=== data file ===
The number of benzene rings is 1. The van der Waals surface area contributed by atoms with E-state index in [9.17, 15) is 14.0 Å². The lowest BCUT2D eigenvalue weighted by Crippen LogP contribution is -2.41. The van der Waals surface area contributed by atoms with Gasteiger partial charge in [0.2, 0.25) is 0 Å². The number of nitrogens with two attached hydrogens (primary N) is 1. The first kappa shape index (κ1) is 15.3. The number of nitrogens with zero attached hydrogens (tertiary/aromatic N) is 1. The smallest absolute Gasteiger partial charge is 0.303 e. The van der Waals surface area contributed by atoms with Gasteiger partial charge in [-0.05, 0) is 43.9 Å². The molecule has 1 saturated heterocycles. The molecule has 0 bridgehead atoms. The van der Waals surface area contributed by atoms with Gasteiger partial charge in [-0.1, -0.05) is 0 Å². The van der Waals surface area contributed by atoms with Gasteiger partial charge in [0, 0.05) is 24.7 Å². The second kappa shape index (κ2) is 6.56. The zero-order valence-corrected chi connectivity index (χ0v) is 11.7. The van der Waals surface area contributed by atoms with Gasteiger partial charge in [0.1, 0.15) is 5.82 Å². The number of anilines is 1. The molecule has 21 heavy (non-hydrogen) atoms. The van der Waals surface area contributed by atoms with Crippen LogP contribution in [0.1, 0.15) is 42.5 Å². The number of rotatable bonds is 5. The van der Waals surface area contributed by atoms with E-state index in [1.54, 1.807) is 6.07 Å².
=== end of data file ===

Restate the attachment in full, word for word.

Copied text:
The number of benzene rings is 1. The van der Waals surface area contributed by atoms with E-state index in [9.17, 15) is 14.0 Å². The lowest BCUT2D eigenvalue weighted by Crippen LogP contribution is -2.41. The van der Waals surface area contributed by atoms with Gasteiger partial charge in [0.2, 0.25) is 0 Å². The number of nitrogens with two attached hydrogens (primary N) is 1. The first kappa shape index (κ1) is 15.3. The number of nitrogens with zero attached hydrogens (tertiary/aromatic N) is 1. The smallest absolute Gasteiger partial charge is 0.303 e. The van der Waals surface area contributed by atoms with Gasteiger partial charge in [-0.05, 0) is 43.9 Å². The molecule has 1 saturated heterocycles. The molecule has 0 bridgehead atoms. The van der Waals surface area contributed by atoms with Gasteiger partial charge in [-0.1, -0.05) is 0 Å². The van der Waals surface area contributed by atoms with Gasteiger partial charge in [0, 0.05) is 24.7 Å². The second kappa shape index (κ2) is 6.56. The zero-order valence-corrected chi connectivity index (χ0v) is 11.7. The van der Waals surface area contributed by atoms with Gasteiger partial charge in [0.1, 0.15) is 5.82 Å². The number of anilines is 1. The molecule has 21 heavy (non-hydrogen) atoms. The van der Waals surface area contributed by atoms with Crippen LogP contribution in [0.1, 0.15) is 42.5 Å². The number of rotatable bonds is 5. The van der Waals surface area contributed by atoms with E-state index in [1.54, 1.807) is 6.07 Å².